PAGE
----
By Wallace Mawire
In Africa, growing rural-to-urban migration and rising incomes have led to an increase in private vehicle use. A focus on public transport, e-buses, walking and cycling is critical to avoiding road fatalities, greenhouse emissions and congestion, a newly launched report says.
According to a new study by the Institute for Transportation Development Policy (ITDP) and the University of California, Davis, finds that keeping carbon emissions from Africa’s urban transport sector will require not only an increase in the number of electric vehicles on the road, but, just as importantly, the establishment of compact cities developed for walking, cycling and public transport.
The report, “The Compact City Scenario—Electrified,” reveals that, worldwide, only these two policy changes together will lower cumulative greenhouse gas emissions from urban passenger transport by 59 gigatonnes (Gt) of CO2-equivalent greenhouse gases, or 50%, by 2050, just below the amount needed to meet the Paris Agreement and avoid the worst effects of climate change.
“We need electrification and compact cities to meet our 1.5°C target,” said Heather Thompson, CEO of ITDP. “We need to also focus on the fundamental equation of driving less, even in electric vehicles, which still require a lot of resources like clean electricity. We need high-density development that provides better access to employment, education and services for families of all income levels without being dependent on cars. Walkable and cycling cities aren’t just better for the economy and the environment—they’re healthier and happier for everyone. We have the evidence, and we know what needs to be done: We need an integrated approach that includes both electrification and compact development. Cities must step up.”
According to the United Nations, Africa’s population is expected to reach 1.5 billion by 2025, with nearly half those people residing in cities. Based on UN population data, 17 of the world’s 20 fastest-growing cities are in Africa. This rapid urbanisation has led to increasing congestion concerns, prompting cities to explore alternatives to car-centric infrastructure development.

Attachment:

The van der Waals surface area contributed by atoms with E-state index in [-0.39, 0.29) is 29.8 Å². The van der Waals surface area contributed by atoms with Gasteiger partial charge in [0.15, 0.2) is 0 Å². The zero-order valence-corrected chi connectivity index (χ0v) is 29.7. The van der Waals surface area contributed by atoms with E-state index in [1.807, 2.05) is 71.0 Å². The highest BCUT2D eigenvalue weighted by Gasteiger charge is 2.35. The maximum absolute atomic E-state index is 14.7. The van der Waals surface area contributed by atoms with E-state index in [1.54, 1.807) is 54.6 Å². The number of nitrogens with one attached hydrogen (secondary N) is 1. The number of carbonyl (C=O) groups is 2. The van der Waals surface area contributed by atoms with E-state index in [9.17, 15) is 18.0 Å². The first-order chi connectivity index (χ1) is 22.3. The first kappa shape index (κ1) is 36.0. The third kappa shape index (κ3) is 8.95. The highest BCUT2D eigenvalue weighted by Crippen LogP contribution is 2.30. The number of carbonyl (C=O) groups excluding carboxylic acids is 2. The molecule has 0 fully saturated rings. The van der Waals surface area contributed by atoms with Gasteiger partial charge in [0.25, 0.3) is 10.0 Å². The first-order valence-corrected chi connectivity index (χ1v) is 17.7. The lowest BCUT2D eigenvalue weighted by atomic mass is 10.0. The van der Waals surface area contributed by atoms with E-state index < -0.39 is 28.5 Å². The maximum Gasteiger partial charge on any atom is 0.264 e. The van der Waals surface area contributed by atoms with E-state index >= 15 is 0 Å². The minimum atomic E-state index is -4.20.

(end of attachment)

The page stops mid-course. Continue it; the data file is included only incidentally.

According to the new ITDP report, redesigning land use in cities around mass transit systems such as bus rapid transit (BRT) and developing high-quality walking and cycling facilities together decrease demand for car use and reduce emissions, even if cars remain powered by fossil fuels. Compact, mixed-use, transit-oriented land-use policies can reduce the overall demand for urban travel by making people’s trips shorter.
Under a business-as-usual trajectory, the number of private cars in African cities could multiply by a factor of five by 2050, overloading streets that are already congested—causing greenhouse gas emissions to triple to over 900 megatonnes per year. But if governments prioritise bicycle lanes, buses and walkable streets, as well as electric vehicles, there could be a decrease in emissions over the same period of just 240 megatonnes per year, the report reveals.
BRT lanes, bicycle lanes and pedestrian walkways can also make those modes of transportation more inviting than driving, encouraging modal shift. Electrification of bus fleets in addition to the growth of private electric vehicles across the continent is expected to further reduce greenhouse emissions, improving health and quality of life across these cities.
According to the report, it will be less expensive for governments and consumers alike tif cities are built for transit, walking and cycling. If cities continue to prioritise cars, the average annual cost of urban transportation in Africa will be $4,000 per person by 2050. If cities prioritise walking, cycling and transit instead, that per-person cost could be reduced to $2,800—with no decrease in mobility or economic growth.
“African cities are at a fork in the road,” said Chris Kost, ITDP’s Africa Program Director, “African leaders need to prioritise more inclusive transport infrastructure. To achieve this, cities across the continent will require a shift to non-motorized transport and electrified public transport to improve access to employment, education, health care and recreation.”
Cities like Kigali, Rwanda, have embraced this challenge. In addition to launching a bikeshare system, Kigali introduced a revised Master Plan 2050, which changes zoning policies to encourage pedestrian-friendly urban design and growth alongside mass transit corridors. Cairo, Egypt, and
, are on course to launch bikeshare systems later this year. Alexandria, Cairo, Cape Town and Kampala have already deployed e-buses, and there is a vibrant start-up movement to electrify motorcycle taxis and three-wheelers in Nairobi and Dar es Salaam, among other cities.
There is growing interest in implementing mass transit systems in the Africa region following the success of the 20.9-kilometer first phase of Dar es Salaam’s BRT system. Dar es Salaam is currently implementing phases 2, 3 and 4 of the BRT. Addis Ababa, Cairo, Dakar, Nairobi and other African cities are on track to implement BRT in the near future.
The Institute for Transportation and Development Policy is a global nonprofit that works with cities around the world to design and implement high-quality transport systems and policy solutions that make cities more livable, equitable and sustainable.